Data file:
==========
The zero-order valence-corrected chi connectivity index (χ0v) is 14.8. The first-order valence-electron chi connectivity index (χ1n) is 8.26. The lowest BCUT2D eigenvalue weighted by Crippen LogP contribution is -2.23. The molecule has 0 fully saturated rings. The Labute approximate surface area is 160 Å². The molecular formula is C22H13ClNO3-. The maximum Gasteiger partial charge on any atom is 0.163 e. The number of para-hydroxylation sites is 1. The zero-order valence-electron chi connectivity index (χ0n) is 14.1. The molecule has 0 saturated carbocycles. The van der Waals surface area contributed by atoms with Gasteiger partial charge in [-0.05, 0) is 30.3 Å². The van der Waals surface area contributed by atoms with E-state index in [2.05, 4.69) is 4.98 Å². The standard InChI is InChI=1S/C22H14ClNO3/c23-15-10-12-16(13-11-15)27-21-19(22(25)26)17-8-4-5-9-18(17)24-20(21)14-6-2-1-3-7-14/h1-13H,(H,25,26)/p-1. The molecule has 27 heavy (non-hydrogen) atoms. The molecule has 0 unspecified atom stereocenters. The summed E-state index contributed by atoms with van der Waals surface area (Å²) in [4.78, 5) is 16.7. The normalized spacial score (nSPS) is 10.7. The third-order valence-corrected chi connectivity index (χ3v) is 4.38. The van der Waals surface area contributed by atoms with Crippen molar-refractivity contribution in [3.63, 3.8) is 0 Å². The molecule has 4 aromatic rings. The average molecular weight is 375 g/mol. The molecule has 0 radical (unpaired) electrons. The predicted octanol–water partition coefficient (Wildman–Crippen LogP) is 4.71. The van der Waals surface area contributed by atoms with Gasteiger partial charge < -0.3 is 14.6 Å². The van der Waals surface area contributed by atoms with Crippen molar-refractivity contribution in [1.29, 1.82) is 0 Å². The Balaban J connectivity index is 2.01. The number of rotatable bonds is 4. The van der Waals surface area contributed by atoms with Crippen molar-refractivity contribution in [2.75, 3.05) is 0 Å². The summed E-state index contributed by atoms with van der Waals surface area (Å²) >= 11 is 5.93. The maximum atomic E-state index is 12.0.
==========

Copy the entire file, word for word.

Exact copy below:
The zero-order valence-corrected chi connectivity index (χ0v) is 14.8. The first-order valence-electron chi connectivity index (χ1n) is 8.26. The lowest BCUT2D eigenvalue weighted by Crippen LogP contribution is -2.23. The molecule has 0 fully saturated rings. The Labute approximate surface area is 160 Å². The molecular formula is C22H13ClNO3-. The maximum Gasteiger partial charge on any atom is 0.163 e. The number of para-hydroxylation sites is 1. The zero-order valence-electron chi connectivity index (χ0n) is 14.1. The molecule has 0 saturated carbocycles. The van der Waals surface area contributed by atoms with Gasteiger partial charge in [-0.05, 0) is 30.3 Å². The van der Waals surface area contributed by atoms with E-state index in [2.05, 4.69) is 4.98 Å². The standard InChI is InChI=1S/C22H14ClNO3/c23-15-10-12-16(13-11-15)27-21-19(22(25)26)17-8-4-5-9-18(17)24-20(21)14-6-2-1-3-7-14/h1-13H,(H,25,26)/p-1. The molecule has 27 heavy (non-hydrogen) atoms. The molecule has 0 unspecified atom stereocenters. The summed E-state index contributed by atoms with van der Waals surface area (Å²) in [4.78, 5) is 16.7. The normalized spacial score (nSPS) is 10.7. The third-order valence-corrected chi connectivity index (χ3v) is 4.38. The van der Waals surface area contributed by atoms with Crippen molar-refractivity contribution in [3.63, 3.8) is 0 Å². The molecule has 4 aromatic rings. The average molecular weight is 375 g/mol. The molecule has 0 radical (unpaired) electrons. The predicted octanol–water partition coefficient (Wildman–Crippen LogP) is 4.71. The van der Waals surface area contributed by atoms with Gasteiger partial charge < -0.3 is 14.6 Å². The van der Waals surface area contributed by atoms with Crippen molar-refractivity contribution in [1.29, 1.82) is 0 Å². The Balaban J connectivity index is 2.01. The number of rotatable bonds is 4. The van der Waals surface area contributed by atoms with Crippen molar-refractivity contribution in [2.75, 3.05) is 0 Å². The summed E-state index contributed by atoms with van der Waals surface area (Å²) >= 11 is 5.93. The maximum atomic E-state index is 12.0.